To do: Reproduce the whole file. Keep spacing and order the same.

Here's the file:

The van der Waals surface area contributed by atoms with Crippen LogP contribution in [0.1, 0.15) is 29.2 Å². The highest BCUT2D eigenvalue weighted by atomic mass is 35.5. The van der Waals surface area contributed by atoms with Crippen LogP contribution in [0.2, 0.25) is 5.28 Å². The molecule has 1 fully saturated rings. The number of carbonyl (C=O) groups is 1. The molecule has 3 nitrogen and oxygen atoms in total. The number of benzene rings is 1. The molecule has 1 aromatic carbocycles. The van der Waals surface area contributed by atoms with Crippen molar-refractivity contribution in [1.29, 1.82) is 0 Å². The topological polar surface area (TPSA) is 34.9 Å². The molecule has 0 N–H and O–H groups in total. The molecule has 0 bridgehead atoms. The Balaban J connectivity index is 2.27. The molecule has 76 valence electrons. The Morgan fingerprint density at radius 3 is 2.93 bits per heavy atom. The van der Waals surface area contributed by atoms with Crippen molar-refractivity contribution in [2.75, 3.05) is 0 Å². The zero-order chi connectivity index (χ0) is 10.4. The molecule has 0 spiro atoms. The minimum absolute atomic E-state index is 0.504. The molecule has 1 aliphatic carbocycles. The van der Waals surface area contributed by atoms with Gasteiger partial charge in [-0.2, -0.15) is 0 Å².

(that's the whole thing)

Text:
The van der Waals surface area contributed by atoms with Crippen LogP contribution in [0.1, 0.15) is 29.2 Å². The highest BCUT2D eigenvalue weighted by atomic mass is 35.5. The van der Waals surface area contributed by atoms with Crippen LogP contribution in [0.2, 0.25) is 5.28 Å². The molecule has 1 fully saturated rings. The number of carbonyl (C=O) groups is 1. The molecule has 3 nitrogen and oxygen atoms in total. The number of benzene rings is 1. The molecule has 1 aromatic carbocycles. The van der Waals surface area contributed by atoms with Crippen molar-refractivity contribution in [1.29, 1.82) is 0 Å². The topological polar surface area (TPSA) is 34.9 Å². The molecule has 0 N–H and O–H groups in total. The molecule has 0 bridgehead atoms. The Balaban J connectivity index is 2.27. The molecule has 76 valence electrons. The Morgan fingerprint density at radius 3 is 2.93 bits per heavy atom. The van der Waals surface area contributed by atoms with Crippen molar-refractivity contribution in [2.75, 3.05) is 0 Å². The zero-order chi connectivity index (χ0) is 10.4. The molecule has 0 spiro atoms. The minimum absolute atomic E-state index is 0.504. The molecule has 1 aliphatic carbocycles. The van der Waals surface area contributed by atoms with Gasteiger partial charge in [-0.2, -0.15) is 0 Å².